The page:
Apologies in advance if this turns out to be simple. So far I haven't found a proof or a reference.

Although I like $p$ to be a prime, I can ask the following for positive integers $n$ and $p$, using what should be clear notations for the $n$th cyclotomic polynomial and Euler's totient function: Given $p \gt 1$, is

$$ \mid \Phi_n(p)/p^{\phi(n)} \mid \lt p/(p-1)$$ for every $n$?

Indeed, if $n$ is a power of a prime $q$, we have the left hand quantity bounded by $p^{n/q}/(p^{n/q} -1)$, and the lim sup over all primes $n$ achieves $p/(p-1)$. The case for composite $n$ is not clear to me, thus the question, but I would hope for a tighter bound (perhaps involving the smallest prime power factor of $n$) than $p/(p-1)$.

An equivalent question asks to verify the bound on $\Phi_n(1/p)$. Of course the product of such quantities (to an appropriate power as $n$ runs over divisors of some $m$) will satisfy the bound, but this does not seem to help. If there is a reference offered that says (something like) the coefficients of cyclotomic polynomials grow slowly enough to exhibit the bound, I will read that. I am hoping for a simpler proof than that.

I am looking at (the moral equivalent of) prime factors of $\Phi_n(p)$ and wanted to make sure these values aren't much bigger than I think they are. I would be satisfied with a coarse bound (replace $p/(p-1)$ by $2$, say), but I think much more can be said.

**UPDATE 2015.10.23** More now has been said, with my revised take on Jameson's presentation posted as a separate answer. For me, the key parts will be that $p \geq 2 $ prime and $p/(p-1)$ can be replaced by real $x \gt (2 - \epsilon)^{r/n}$ and $x^{n/r}/(x^{n/r} - 1)$, where $r=$rad$(n)$. Thanks again
all, and special thanks to Peter Mueller. **END UPDATE 2015.10.23**

**UPDATE 2015.10.21:** Thanks to Peter Mueller, I read from notes of G.J.O. Jameson at http://www.maths.lancs.ac.uk/~jameson/cyp.pdf on
cyclotomic polynomials of a sharper result, which indeed is simpler but also more challenging. I remove some of the challenge by interpreting some highlights here (hopefully without errors), but I recommend following the development of the notes as it proceeds in small but useful steps, with a certain degree of economy that takes ones breath away.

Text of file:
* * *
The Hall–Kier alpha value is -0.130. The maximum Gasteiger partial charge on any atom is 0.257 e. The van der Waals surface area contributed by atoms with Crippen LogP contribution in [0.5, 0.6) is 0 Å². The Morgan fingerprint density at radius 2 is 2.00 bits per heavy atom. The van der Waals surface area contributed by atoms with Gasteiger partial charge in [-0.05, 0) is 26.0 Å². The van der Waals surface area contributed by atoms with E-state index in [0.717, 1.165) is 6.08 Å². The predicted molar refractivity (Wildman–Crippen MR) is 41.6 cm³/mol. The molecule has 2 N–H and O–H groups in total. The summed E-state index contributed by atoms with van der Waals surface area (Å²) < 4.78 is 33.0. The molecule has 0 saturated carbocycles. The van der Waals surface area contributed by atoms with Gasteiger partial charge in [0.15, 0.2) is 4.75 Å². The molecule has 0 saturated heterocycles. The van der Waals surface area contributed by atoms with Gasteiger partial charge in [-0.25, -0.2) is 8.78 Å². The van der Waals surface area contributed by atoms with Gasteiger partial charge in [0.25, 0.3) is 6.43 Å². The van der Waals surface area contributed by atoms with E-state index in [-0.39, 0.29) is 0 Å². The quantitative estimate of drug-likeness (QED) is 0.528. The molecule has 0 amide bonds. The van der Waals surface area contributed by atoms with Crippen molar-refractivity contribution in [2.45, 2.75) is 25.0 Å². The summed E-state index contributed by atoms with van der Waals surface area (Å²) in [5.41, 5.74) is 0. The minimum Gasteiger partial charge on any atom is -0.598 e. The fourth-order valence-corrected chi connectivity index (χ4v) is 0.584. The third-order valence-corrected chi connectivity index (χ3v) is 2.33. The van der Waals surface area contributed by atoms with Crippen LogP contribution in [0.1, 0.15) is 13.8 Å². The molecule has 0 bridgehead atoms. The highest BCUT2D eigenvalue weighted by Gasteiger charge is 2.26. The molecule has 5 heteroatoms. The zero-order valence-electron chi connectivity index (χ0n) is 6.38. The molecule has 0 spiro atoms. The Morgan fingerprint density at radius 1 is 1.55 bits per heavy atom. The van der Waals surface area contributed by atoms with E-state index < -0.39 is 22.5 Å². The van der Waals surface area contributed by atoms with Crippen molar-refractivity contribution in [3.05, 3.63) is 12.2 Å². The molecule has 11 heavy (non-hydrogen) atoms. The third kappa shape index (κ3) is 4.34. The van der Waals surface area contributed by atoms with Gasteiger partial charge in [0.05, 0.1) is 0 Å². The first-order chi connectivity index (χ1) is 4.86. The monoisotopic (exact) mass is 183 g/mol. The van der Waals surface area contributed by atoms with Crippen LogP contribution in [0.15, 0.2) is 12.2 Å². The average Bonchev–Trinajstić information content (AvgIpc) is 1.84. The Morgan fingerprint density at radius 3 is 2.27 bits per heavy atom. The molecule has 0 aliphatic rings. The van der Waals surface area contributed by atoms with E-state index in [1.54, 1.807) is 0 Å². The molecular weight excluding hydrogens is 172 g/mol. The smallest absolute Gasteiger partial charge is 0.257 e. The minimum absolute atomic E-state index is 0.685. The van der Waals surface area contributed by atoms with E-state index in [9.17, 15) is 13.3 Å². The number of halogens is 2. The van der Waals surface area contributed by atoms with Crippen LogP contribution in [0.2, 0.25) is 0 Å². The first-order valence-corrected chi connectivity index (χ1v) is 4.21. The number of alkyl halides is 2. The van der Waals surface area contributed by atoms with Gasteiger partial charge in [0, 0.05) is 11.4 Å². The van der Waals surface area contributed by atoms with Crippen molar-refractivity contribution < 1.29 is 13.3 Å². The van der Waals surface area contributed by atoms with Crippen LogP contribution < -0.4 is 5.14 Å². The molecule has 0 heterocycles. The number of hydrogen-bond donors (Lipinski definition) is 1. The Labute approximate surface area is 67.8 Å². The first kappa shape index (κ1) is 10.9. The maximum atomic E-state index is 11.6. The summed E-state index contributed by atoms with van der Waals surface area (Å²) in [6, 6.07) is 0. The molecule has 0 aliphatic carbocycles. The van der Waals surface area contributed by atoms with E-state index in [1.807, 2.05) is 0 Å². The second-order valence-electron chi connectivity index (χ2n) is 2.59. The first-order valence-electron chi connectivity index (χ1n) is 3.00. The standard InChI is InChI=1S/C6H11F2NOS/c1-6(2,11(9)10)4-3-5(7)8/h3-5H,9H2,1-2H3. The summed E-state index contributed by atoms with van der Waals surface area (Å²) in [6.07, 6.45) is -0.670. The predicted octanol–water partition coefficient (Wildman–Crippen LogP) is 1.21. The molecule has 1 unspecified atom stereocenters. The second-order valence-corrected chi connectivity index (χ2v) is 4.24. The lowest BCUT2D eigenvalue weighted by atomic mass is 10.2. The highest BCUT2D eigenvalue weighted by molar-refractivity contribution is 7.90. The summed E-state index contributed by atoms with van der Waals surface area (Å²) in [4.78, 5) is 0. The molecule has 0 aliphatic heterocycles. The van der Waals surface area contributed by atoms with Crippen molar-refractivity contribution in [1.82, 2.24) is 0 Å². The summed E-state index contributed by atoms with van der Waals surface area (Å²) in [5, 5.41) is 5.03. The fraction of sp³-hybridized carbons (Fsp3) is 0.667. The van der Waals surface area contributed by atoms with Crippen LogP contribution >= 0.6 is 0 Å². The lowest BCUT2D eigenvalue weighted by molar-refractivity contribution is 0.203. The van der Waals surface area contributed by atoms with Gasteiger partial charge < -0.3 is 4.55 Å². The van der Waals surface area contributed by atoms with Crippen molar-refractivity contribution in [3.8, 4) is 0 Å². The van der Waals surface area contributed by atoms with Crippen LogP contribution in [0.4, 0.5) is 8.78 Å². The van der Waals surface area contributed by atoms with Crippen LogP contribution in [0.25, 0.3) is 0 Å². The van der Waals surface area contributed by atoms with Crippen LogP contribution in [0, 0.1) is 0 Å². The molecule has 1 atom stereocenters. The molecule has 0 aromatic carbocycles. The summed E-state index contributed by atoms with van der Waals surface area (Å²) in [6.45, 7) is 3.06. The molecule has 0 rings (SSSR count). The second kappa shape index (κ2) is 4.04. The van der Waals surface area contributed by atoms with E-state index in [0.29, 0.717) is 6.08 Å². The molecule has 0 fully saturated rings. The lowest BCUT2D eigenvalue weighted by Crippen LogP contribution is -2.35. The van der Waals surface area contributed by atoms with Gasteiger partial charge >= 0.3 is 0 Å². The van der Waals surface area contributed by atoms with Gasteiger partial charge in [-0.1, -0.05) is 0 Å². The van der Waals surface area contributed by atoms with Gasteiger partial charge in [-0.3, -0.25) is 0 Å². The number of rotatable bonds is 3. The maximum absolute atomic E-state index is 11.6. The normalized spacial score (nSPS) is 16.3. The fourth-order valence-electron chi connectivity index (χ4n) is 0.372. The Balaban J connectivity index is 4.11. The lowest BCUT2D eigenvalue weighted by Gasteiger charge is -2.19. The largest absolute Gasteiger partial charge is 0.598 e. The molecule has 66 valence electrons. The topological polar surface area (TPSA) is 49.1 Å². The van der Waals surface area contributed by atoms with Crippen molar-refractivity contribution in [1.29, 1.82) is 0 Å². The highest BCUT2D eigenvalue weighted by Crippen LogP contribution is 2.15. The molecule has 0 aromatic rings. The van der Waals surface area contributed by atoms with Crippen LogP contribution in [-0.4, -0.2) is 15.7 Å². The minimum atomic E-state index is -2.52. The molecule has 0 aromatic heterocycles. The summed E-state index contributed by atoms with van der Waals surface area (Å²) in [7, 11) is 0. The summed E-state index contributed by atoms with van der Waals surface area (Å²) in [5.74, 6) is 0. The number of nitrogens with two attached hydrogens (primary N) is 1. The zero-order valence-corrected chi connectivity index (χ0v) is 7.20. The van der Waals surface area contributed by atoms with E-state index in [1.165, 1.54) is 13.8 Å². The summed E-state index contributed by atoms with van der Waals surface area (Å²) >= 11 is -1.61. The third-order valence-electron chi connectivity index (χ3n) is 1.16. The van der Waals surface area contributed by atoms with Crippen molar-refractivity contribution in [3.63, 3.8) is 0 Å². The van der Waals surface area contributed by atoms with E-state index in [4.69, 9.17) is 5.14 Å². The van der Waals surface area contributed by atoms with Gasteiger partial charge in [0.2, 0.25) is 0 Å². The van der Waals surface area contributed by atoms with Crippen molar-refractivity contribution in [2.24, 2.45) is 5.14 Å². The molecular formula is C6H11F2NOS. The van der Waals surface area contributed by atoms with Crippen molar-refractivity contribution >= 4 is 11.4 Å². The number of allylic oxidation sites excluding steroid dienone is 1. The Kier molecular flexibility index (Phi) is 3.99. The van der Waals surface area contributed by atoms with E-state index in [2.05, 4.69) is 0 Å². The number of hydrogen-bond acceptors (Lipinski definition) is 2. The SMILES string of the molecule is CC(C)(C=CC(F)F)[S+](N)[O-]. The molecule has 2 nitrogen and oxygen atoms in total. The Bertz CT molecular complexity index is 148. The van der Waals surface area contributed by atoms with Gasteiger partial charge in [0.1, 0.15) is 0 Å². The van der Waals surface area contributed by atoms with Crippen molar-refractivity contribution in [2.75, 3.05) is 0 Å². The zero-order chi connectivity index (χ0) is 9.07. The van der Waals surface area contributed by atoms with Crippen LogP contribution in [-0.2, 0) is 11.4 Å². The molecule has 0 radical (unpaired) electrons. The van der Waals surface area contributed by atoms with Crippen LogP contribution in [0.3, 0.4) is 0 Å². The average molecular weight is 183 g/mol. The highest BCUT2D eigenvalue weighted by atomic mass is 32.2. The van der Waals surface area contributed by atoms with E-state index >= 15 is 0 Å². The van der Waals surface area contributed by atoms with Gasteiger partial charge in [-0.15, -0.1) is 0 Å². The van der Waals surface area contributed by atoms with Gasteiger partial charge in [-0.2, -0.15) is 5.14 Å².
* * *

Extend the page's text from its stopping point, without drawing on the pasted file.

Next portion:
First, Jameson notes in 1.3 an inversion relation involving $\Phi_n(1/x)$ and real,nonzero $x$ that appears below. Jameson also prepares in 1.12 to work with squarefree indices through using $n_0=$rad$(n)$ and the identity $\Phi_n(x) = \Phi_{n_0}(x^{n/n_0})$. I modify and sketch a strict inequality (Lemma 1.19) which is used: For $0 \lt x \lt 1, m, a,\ldots,b$ positive integers (so also $0 \lt x^{powers} \leq x$),

\begin{eqnarray*} (1 -x^m)(1-x^{m+a})\ldots(1-x^{m+b}) & \geq & (1 - x^m - x^{m+a} - \ldots - x^{m+b}) \\ & \gt & 1 - ( x^m + x^{m+1} + \ldots ) = 1 - x^m/(1-x) \\ \end{eqnarray*}

Then Jameson has 1.20, which I rewrite and restrict to squarefree integers $n$, as one actually gets better bounds/ranges for when $n$ is not squarefree.

1.20 (rewritten) Let $n>1$ be squarefree with $j=1$ if the number $k$ of distinct prime factors of $n$ is an even number, and $j=-1$ if $k$ is odd. Let $0 \lt x \leq 1/2$. Then

$$1-x \lt \Phi_n(x)^j \lt 1.$$

Note when $n$ is 1, one has $\Phi_1(x)= x-1$ which is negative on the domain considered.

Using the inversion $\Phi_n(x)/x^{\phi(n)} = \Phi_n(1/x)$ when $n \gt 1$, this gives for $2 \leq x$ \begin{eqnarray*} (x-1)/x && \lt \Phi_n(x)/x^{\phi(n)} \lt 1, && k=2m \\ 1 && \lt \Phi_n(x)/x^{\phi(n)} \lt x/(x-1), && k=2m+1 . \\ \end{eqnarray*}

Using the relation for general non-squarefree indices, one can improve the $x$ in $1-x$ to $x$ to a fractional power, as well as extend the range a little. I am still working this part out. Even working out the statement using the inversion requires care. I think the results are both simple and challenging, and I am glad to share this on MathOverflow.

Jameson uses the tools carefully, working out the squarefree case in about half a page of elementary reasoning which I am still perusing. I am joyed. I'm also willing to buy Jameson two hot beverages. Peter Mueller can drop by
and ask me for a toasted bagel.
**END UPDATE 2015.10.21**

Gerhard "Wants To Stop Spinning Head" Paseman, 2015.10.19

5more comments